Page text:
Right, so now Steppenwolf has two of the Mother Boxes but needs the third – the one entrusted to men. And Victor has that one. It had ended up at the lab where Vic’s dad works. Ooh, here’s a bit of inter-team drama. Bruce wants to use the Mother Box to revive Superman from the dead. (Barry mentions Pet Semetary – good gag.) Diana says it’s a bad idea and rows with Bruce. He cruelly – but accurately – calls her out for spending a century doing bugger all to help innocent people. At least the scenes are *about* something now, but we’re also into that slow middle phase of a superhero movie where people in the cinema start going for a wee.

Barry and Victor dig up Clark Kent’s body, then the whole team go to the alien ship from Man of Steel and, thanks to some bullshit science, resurrect him. But Superman is pissed: with his shirt off to please certain fans, he fights his former colleagues. He’s especially angry at Batman. Ungrateful twat. But he calms down when Lois Lane appears on the scene and the pair leave together. But – oh no! – Steppenwolf has sneaked in and stolen the third Mother Box! Cripes! He has them all now! Which is bad!

Diana’s not too concerned, though. ‘So we find them,’ she says. ‘If the boxes are even close to each other, there is going to be some kind of energy surge.’ Seriously, that’s a line of dialogue she actually says. I know the global geek concensus is that Diana Prince is a marvellous character and a great role model for women of all ages and that Gal Gadot is a goddess of imperishable magnificence and all that. But I’m really bored of the character being flawless. Her enjoyable solo film gave her a bit of depth, but in these crossover events she has to the perfectly beautiful, unflappable know-it-all who can do anything. Surely characters are only interesting if they have to overcome things.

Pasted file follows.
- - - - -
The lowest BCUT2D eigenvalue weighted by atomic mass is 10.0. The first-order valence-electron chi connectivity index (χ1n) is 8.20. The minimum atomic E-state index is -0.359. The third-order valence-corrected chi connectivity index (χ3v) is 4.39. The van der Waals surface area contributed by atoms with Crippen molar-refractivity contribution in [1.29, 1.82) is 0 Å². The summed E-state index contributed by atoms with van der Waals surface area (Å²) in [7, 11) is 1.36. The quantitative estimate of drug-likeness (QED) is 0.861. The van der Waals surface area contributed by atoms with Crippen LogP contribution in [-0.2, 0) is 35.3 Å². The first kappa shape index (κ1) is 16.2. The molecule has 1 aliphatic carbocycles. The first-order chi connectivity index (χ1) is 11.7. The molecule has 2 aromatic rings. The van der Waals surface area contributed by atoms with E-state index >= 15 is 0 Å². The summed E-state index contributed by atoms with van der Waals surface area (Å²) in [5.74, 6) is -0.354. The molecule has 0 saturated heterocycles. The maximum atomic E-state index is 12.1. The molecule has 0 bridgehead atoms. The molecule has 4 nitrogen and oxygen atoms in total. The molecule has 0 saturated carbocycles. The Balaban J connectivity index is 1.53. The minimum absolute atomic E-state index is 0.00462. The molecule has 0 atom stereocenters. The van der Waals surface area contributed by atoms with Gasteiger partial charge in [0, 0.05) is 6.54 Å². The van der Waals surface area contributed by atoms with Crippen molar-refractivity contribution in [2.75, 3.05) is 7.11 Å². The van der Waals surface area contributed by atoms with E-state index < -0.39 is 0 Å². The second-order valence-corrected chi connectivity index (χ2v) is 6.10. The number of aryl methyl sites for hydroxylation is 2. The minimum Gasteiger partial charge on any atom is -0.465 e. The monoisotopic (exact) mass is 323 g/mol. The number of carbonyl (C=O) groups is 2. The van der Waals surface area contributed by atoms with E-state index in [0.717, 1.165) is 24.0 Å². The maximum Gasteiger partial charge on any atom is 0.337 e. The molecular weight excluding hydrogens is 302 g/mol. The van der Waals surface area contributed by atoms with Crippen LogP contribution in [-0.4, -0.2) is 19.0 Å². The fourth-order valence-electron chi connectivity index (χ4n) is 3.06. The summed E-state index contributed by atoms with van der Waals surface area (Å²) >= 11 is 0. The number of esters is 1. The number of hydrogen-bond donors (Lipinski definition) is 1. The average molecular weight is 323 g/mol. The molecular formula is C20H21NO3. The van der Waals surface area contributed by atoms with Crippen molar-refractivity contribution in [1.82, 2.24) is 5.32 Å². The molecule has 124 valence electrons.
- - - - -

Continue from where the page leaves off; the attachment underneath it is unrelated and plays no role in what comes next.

Next we get another lame attempt at comedy when Batman nervously asks Aquaman if he talks to fish. “The water does the talking,” says Aquaman like that means something.

So, let’s be clear. The worst, most powerful villain in the history of villains now has all three of the plot devices he needs to destroy the whole world. So do the Batman, Wonder Woman, Aquaman, the Flash and Cyborg leap into action? No, they skulk around and discuss their feelings. Meanwhile, Superman is being cheered up by Lois – the scene is meant to be touching, but once you twig that this is the footage where Henry Cavill’s moustache has been digitally removed because he’d grown one for another film, you just can’t stop staring at his rubbery top lip.

We’re approaching the climax now (I hope). Our team are aboard a huge, technologically advanced cargo plane, heading for a nuclear power plant in northern Russia. The plane reminds me of the equivalent craft in the Avengers movies, and I now wish I were watching those films instead. Justice League makes the weakest of that series (Thor: The Dark World?) seem positively masterful. At its worst, the Marvel series always has a basic storytelling competency that’s woefully absent here.

Right, the home straight now. A big long action sequence that feels depressingly artificial. As is often the case with these kinds of third acts, there’s no heft or consequence to anything. No real threat or suspense. It’s just actors and stunt performers matted into CGI. Our characters fight the bad guys. There are occasional gags involving Barry. Jeremy Irons radios in with exposition. Superman shows up, looking all smug. (The music quotes the John Williams theme from 1978 – nice touch!)

But they win, obviously. We then get the usual wrap-up scenes that point the way to more sequels. Oh, and there’s a tiny, one-shot scene filmed outside the British Museum.

Well, we’re near the end now, so can I sum up Justice League?

It was awful. Really crummy. I suppose it was slightly less awful than Batman v Superman. It was certainly more colourful to look at, lighter in tone, quite a bit shorter and slightly less boring. But it was still a dreadful movie.

Three snack holes out of 10

Oh, I forgot there’d be post-credits scenes. The first one’s quite funny: a dick-measuring contest between Superman and the Flash over who can run faster. Then, after a further 387 minutes of credits, Lex Luthor returns. Oh good.